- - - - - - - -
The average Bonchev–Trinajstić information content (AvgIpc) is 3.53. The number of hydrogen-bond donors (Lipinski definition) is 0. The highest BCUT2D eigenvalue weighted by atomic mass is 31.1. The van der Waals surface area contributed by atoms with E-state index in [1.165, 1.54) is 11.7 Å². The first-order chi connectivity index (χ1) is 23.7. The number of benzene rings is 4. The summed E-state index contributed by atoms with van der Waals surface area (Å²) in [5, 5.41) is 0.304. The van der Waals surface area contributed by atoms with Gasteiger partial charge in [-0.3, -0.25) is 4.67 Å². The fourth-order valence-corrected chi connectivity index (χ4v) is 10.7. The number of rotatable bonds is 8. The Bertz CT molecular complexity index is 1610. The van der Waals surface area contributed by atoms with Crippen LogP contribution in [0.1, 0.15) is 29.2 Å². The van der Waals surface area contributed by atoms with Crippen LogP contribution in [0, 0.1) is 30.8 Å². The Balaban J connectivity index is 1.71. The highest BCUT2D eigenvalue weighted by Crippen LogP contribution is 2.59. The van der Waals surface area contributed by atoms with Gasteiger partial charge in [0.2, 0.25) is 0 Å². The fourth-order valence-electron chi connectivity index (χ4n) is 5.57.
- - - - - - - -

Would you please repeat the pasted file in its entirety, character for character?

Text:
The average Bonchev–Trinajstić information content (AvgIpc) is 3.53. The number of hydrogen-bond donors (Lipinski definition) is 0. The highest BCUT2D eigenvalue weighted by atomic mass is 31.1. The van der Waals surface area contributed by atoms with E-state index in [1.165, 1.54) is 11.7 Å². The first-order chi connectivity index (χ1) is 23.7. The number of benzene rings is 4. The summed E-state index contributed by atoms with van der Waals surface area (Å²) in [5, 5.41) is 0.304. The van der Waals surface area contributed by atoms with Gasteiger partial charge in [-0.3, -0.25) is 4.67 Å². The fourth-order valence-corrected chi connectivity index (χ4v) is 10.7. The number of rotatable bonds is 8. The Bertz CT molecular complexity index is 1610. The van der Waals surface area contributed by atoms with Crippen LogP contribution in [0.1, 0.15) is 29.2 Å². The van der Waals surface area contributed by atoms with Crippen LogP contribution in [0, 0.1) is 30.8 Å². The Balaban J connectivity index is 1.71. The highest BCUT2D eigenvalue weighted by Crippen LogP contribution is 2.59. The van der Waals surface area contributed by atoms with Gasteiger partial charge in [0.2, 0.25) is 0 Å². The fourth-order valence-electron chi connectivity index (χ4n) is 5.57.